An independent forum for a critical discussion of the integral philosophy of Ken Wilber

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Don Salmon and Jan MaslowDon Salmon, a clinical psychologist and composer, received a grant from the Infinity Foundation to write a comprehensive study of yoga psychology based on the synthesis of the yoga tradition presented by 20th century Indian philosopher-sage Aurobindo Ghose. Jan Maslow, an educator and organizational consultant, has, with Dr. Salmon, given presentations, classes and workshops in the United States and India on this topic. Both have been studying yoga psychology for more than 25 years.

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Don Salmon

Hi anon :>

Frank just sent me anonymous' reply. I can't find anything to disagree with in what you say, anon (well, almost anything—I'll get to that in a sec0.

A number of times, I've offered a warning to parapsychologists similar to anon's—let's say you get to the point where you can replicate your experiments without fail. You spend so much time fighting skeptics, it probably seems like this would be "nirvana" for you. but what then? As yogis through the ages have warned, now you've really stepped into it (or "on it"?). There are, for sure, "endless traps". To give a more frightening one that Anon gives, what if people are able to master the ability of psychokinesis—I have a feeling those people in the 22nd century will look with longing on the days when the only thing we had to worry about from terrorists were chemical, biological and nuclear weapons.

So yes, that's only the beginning—there's then the whole centuries-long process of how do you bring a reliable, scientific eye to these things. I imagine (though I'm not sure) that IF—if, remember—if "we" (the 22nd century "we") were to establish reliable ways of calling forth psi phenomena, the kinds of disputes, arguments etc would make our current consciousness studies debates (zombies, color blind Mary, going beyond Kant, going beyond beyond post post post modernism, etc) pale by comparison.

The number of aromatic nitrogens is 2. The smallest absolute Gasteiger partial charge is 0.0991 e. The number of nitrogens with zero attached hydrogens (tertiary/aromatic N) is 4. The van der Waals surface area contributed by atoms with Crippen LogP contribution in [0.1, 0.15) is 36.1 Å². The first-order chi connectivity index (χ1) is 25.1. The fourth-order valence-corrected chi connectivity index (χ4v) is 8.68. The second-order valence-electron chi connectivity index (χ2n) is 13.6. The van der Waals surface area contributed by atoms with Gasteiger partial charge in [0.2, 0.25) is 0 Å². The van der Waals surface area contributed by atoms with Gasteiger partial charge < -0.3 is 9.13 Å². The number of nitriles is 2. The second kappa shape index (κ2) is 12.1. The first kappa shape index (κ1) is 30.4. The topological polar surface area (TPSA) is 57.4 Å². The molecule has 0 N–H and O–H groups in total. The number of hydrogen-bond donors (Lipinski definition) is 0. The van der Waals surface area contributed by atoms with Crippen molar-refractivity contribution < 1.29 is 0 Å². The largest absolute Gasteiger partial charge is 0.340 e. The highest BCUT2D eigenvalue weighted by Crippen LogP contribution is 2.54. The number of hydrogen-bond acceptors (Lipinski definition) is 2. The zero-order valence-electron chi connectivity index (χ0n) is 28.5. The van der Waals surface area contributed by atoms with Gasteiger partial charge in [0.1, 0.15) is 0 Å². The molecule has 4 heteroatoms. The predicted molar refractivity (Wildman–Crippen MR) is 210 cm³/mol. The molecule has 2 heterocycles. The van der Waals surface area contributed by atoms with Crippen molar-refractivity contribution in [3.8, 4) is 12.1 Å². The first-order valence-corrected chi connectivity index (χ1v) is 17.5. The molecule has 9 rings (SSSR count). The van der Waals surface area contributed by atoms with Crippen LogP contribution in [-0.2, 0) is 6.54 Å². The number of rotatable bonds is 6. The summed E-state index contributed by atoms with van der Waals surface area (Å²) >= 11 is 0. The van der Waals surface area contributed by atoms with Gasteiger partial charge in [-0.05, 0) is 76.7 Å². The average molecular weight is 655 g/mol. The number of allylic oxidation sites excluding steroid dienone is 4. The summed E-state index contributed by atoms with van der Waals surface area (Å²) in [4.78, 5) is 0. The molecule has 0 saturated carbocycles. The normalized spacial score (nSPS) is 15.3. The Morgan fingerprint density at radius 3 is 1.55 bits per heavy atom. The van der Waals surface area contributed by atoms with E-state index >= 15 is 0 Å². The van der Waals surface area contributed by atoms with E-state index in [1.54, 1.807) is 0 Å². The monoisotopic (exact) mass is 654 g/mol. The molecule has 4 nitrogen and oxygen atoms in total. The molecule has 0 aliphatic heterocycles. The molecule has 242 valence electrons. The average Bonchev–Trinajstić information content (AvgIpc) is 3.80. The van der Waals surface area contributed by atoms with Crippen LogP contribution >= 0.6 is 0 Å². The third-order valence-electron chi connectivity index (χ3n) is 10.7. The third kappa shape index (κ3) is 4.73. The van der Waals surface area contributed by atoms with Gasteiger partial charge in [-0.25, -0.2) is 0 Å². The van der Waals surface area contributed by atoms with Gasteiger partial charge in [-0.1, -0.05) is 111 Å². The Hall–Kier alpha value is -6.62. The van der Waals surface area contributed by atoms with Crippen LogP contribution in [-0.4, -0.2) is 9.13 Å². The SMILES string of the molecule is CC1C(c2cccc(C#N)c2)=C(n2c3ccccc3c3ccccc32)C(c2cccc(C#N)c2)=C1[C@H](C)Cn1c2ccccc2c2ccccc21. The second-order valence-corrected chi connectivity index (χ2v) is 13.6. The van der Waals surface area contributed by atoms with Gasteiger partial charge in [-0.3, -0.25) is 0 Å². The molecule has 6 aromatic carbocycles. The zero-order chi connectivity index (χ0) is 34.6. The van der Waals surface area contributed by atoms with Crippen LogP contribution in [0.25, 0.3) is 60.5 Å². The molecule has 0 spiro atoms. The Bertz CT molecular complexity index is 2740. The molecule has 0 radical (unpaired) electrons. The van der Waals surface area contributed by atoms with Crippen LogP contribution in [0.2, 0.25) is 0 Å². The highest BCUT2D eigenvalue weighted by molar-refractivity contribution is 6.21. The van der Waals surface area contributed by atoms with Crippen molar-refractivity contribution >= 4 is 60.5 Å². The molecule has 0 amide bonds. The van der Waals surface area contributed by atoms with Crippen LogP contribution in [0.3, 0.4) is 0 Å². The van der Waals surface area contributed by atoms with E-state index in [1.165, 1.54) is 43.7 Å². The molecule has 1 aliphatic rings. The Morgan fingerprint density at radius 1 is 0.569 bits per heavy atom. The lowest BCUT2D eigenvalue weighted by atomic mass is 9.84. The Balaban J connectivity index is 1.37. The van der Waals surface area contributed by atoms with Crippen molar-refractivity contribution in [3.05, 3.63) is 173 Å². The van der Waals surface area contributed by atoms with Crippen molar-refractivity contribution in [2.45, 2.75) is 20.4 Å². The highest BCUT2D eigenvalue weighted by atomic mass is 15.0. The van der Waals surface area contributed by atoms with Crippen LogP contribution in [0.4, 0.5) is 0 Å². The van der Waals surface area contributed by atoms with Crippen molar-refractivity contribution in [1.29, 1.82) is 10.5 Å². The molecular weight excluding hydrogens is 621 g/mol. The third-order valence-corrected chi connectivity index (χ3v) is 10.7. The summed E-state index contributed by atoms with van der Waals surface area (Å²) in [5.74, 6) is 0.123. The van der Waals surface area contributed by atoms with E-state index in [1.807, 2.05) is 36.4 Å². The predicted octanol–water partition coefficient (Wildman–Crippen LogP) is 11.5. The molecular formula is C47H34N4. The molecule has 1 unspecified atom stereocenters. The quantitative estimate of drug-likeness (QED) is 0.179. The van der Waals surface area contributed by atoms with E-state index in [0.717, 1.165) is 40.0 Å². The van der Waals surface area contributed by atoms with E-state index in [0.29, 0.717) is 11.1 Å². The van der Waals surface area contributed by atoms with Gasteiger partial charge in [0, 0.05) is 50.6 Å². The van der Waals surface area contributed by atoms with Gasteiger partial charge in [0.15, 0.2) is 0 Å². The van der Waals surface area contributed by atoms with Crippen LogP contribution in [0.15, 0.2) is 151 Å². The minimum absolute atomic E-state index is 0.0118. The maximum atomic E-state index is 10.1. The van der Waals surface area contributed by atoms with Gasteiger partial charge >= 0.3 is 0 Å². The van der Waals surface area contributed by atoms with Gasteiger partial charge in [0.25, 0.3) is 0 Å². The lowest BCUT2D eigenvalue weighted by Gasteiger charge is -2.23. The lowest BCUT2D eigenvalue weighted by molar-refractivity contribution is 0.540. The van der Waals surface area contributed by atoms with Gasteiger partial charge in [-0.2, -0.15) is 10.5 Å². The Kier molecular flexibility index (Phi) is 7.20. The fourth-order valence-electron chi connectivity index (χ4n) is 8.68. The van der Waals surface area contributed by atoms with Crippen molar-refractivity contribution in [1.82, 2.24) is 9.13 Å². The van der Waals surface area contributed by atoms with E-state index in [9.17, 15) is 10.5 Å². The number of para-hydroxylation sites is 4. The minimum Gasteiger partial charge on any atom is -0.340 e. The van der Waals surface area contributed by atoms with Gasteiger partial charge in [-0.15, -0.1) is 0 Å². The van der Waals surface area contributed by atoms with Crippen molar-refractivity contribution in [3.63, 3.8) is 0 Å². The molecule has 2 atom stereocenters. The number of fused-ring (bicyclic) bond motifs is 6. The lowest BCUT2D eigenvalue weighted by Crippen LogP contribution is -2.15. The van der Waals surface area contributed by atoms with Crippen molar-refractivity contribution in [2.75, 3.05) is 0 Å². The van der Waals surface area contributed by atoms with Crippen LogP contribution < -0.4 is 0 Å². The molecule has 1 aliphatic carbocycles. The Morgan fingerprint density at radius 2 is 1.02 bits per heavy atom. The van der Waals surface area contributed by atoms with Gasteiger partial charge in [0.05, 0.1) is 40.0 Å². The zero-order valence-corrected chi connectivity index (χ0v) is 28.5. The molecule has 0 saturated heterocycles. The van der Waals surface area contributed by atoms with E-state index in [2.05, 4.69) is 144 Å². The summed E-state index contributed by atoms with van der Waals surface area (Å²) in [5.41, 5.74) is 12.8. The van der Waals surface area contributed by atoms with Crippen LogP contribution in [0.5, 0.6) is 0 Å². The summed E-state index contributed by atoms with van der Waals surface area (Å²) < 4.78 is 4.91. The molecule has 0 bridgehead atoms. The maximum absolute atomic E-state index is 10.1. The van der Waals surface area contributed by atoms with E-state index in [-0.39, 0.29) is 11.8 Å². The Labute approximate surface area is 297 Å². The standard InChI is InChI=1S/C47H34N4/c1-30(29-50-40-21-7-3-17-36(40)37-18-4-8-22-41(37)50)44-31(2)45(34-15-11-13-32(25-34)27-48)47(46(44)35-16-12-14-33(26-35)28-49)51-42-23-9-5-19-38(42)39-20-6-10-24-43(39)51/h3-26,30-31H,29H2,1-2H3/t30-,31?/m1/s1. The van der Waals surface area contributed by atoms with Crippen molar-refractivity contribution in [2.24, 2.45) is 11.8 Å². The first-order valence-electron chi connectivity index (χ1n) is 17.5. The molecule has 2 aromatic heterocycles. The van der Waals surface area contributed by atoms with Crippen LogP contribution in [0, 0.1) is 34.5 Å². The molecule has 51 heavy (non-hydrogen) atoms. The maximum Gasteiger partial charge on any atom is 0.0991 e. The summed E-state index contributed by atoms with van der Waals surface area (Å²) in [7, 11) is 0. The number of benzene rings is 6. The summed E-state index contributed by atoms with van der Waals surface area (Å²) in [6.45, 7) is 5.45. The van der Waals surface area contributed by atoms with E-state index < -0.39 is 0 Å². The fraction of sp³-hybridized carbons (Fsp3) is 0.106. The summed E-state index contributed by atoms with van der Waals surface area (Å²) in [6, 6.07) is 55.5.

And I especially like anon's conclusion: "Let us confess our ignorance." But shouldn't that confession of ignorance include a confession of ignorance about the idea that

"There is always an interpretative process at work whenever anyone makes any kind of assertions based on deep meditative, contemplative, or mystical experience."

Stephen Batchelor would, I imagine, completely agree with that. Alan Wallace disagrees. I'm more inclined toward Wallace's view, but i'm content to remain agnostic, and explore both sides. Anon, join me in that exploration. Why not, for fun, try on the other view, and see what it feels like. Remember at the end of my shaving science paper, I suggested that as an experiment, we might try out the view that we're not accustomed to?

Like listening to Rush Limbaugh if you're a great fan of Naomi Klein, or reading Stephen Batchelor—seriously, really trying to get inside his view—if you think Wallace is the best thing since sliced bread.

Similarly here—everyone from Steven Katz to Antonio Damasio agrees about the idea that this kind of interpretive process is unavoidable. Wouldn't it be fun to try out a different pair of clothes (or maybe even to walk around naked for awhile!!?!) Thanks for the response. Please feel free to write me at to go further into this. I'm working on contemplative exercises to make this a bit of a different kind of process; i'm looking for more criticisms, more suggestions, more dialog.

Thanks for your offering.

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